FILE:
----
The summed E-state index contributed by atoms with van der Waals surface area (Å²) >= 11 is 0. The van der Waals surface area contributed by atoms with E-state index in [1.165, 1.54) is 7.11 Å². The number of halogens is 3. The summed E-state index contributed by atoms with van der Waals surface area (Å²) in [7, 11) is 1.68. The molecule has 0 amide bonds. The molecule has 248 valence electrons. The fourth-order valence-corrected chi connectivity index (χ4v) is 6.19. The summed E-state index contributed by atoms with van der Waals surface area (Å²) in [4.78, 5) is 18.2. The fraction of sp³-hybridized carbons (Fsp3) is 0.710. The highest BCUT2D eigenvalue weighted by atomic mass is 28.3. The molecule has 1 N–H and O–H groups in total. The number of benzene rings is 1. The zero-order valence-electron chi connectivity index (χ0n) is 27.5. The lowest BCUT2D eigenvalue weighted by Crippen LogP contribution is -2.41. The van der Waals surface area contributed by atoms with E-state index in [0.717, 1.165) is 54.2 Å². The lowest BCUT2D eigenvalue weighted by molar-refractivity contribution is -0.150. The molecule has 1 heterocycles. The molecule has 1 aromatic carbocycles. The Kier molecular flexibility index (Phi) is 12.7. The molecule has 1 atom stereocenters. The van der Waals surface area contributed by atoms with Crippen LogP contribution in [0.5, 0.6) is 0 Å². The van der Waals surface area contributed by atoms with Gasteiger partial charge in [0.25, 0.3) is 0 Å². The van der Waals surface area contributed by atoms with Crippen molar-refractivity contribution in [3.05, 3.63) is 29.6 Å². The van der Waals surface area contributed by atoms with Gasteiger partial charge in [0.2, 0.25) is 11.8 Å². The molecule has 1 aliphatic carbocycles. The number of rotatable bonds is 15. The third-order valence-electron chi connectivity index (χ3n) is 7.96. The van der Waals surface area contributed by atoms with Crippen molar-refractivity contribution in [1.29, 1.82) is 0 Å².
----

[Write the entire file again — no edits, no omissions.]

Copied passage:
The summed E-state index contributed by atoms with van der Waals surface area (Å²) >= 11 is 0. The van der Waals surface area contributed by atoms with E-state index in [1.165, 1.54) is 7.11 Å². The number of halogens is 3. The summed E-state index contributed by atoms with van der Waals surface area (Å²) in [7, 11) is 1.68. The molecule has 0 amide bonds. The molecule has 248 valence electrons. The fourth-order valence-corrected chi connectivity index (χ4v) is 6.19. The summed E-state index contributed by atoms with van der Waals surface area (Å²) in [4.78, 5) is 18.2. The fraction of sp³-hybridized carbons (Fsp3) is 0.710. The highest BCUT2D eigenvalue weighted by atomic mass is 28.3. The molecule has 1 N–H and O–H groups in total. The number of benzene rings is 1. The zero-order valence-electron chi connectivity index (χ0n) is 27.5. The lowest BCUT2D eigenvalue weighted by Crippen LogP contribution is -2.41. The van der Waals surface area contributed by atoms with E-state index in [0.717, 1.165) is 54.2 Å². The lowest BCUT2D eigenvalue weighted by molar-refractivity contribution is -0.150. The molecule has 1 heterocycles. The molecule has 1 aromatic carbocycles. The Kier molecular flexibility index (Phi) is 12.7. The molecule has 1 atom stereocenters. The van der Waals surface area contributed by atoms with Crippen LogP contribution in [0.5, 0.6) is 0 Å². The van der Waals surface area contributed by atoms with Gasteiger partial charge in [0.25, 0.3) is 0 Å². The van der Waals surface area contributed by atoms with Crippen molar-refractivity contribution in [3.05, 3.63) is 29.6 Å². The van der Waals surface area contributed by atoms with Gasteiger partial charge in [0.2, 0.25) is 11.8 Å². The molecule has 1 aliphatic carbocycles. The number of rotatable bonds is 15. The third-order valence-electron chi connectivity index (χ3n) is 7.96. The van der Waals surface area contributed by atoms with Crippen molar-refractivity contribution in [1.29, 1.82) is 0 Å².